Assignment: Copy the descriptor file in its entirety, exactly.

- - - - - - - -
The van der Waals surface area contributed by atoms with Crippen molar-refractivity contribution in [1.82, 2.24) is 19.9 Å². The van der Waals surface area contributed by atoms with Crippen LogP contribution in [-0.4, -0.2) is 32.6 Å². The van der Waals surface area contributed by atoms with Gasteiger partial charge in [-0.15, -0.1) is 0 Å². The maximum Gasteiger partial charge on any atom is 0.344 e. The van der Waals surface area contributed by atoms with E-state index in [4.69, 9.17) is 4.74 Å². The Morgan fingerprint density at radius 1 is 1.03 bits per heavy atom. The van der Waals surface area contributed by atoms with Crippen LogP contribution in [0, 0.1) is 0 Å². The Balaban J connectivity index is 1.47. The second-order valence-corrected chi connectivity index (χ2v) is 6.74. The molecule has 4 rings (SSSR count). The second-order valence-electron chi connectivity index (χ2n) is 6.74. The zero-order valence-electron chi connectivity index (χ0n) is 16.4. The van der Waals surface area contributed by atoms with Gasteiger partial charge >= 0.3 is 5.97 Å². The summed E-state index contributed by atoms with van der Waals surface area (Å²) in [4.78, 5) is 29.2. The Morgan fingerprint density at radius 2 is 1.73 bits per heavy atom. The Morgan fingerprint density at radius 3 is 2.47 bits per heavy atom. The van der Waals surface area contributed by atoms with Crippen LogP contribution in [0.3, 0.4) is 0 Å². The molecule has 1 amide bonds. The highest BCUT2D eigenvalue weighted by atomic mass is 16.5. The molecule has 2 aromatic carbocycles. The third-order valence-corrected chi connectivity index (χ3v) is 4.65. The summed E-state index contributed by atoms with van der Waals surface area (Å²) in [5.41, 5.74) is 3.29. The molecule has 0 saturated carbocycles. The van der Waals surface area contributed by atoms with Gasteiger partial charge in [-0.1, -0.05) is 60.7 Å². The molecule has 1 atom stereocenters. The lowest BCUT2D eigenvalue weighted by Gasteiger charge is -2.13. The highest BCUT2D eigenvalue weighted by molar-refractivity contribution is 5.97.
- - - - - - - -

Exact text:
The van der Waals surface area contributed by atoms with Crippen molar-refractivity contribution in [1.82, 2.24) is 19.9 Å². The van der Waals surface area contributed by atoms with Crippen LogP contribution in [-0.4, -0.2) is 32.6 Å². The van der Waals surface area contributed by atoms with Gasteiger partial charge in [-0.15, -0.1) is 0 Å². The maximum Gasteiger partial charge on any atom is 0.344 e. The van der Waals surface area contributed by atoms with E-state index in [4.69, 9.17) is 4.74 Å². The Morgan fingerprint density at radius 1 is 1.03 bits per heavy atom. The van der Waals surface area contributed by atoms with Crippen LogP contribution in [0, 0.1) is 0 Å². The Balaban J connectivity index is 1.47. The second-order valence-corrected chi connectivity index (χ2v) is 6.74. The molecule has 4 rings (SSSR count). The second-order valence-electron chi connectivity index (χ2n) is 6.74. The zero-order valence-electron chi connectivity index (χ0n) is 16.4. The van der Waals surface area contributed by atoms with Gasteiger partial charge >= 0.3 is 5.97 Å². The summed E-state index contributed by atoms with van der Waals surface area (Å²) in [4.78, 5) is 29.2. The Morgan fingerprint density at radius 2 is 1.73 bits per heavy atom. The Morgan fingerprint density at radius 3 is 2.47 bits per heavy atom. The van der Waals surface area contributed by atoms with Crippen LogP contribution in [0.3, 0.4) is 0 Å². The molecule has 1 amide bonds. The highest BCUT2D eigenvalue weighted by atomic mass is 16.5. The molecule has 2 aromatic carbocycles. The third-order valence-corrected chi connectivity index (χ3v) is 4.65. The summed E-state index contributed by atoms with van der Waals surface area (Å²) in [5.41, 5.74) is 3.29. The molecule has 0 saturated carbocycles. The van der Waals surface area contributed by atoms with Gasteiger partial charge in [-0.1, -0.05) is 60.7 Å². The molecule has 1 atom stereocenters. The lowest BCUT2D eigenvalue weighted by Gasteiger charge is -2.13. The highest BCUT2D eigenvalue weighted by molar-refractivity contribution is 5.97.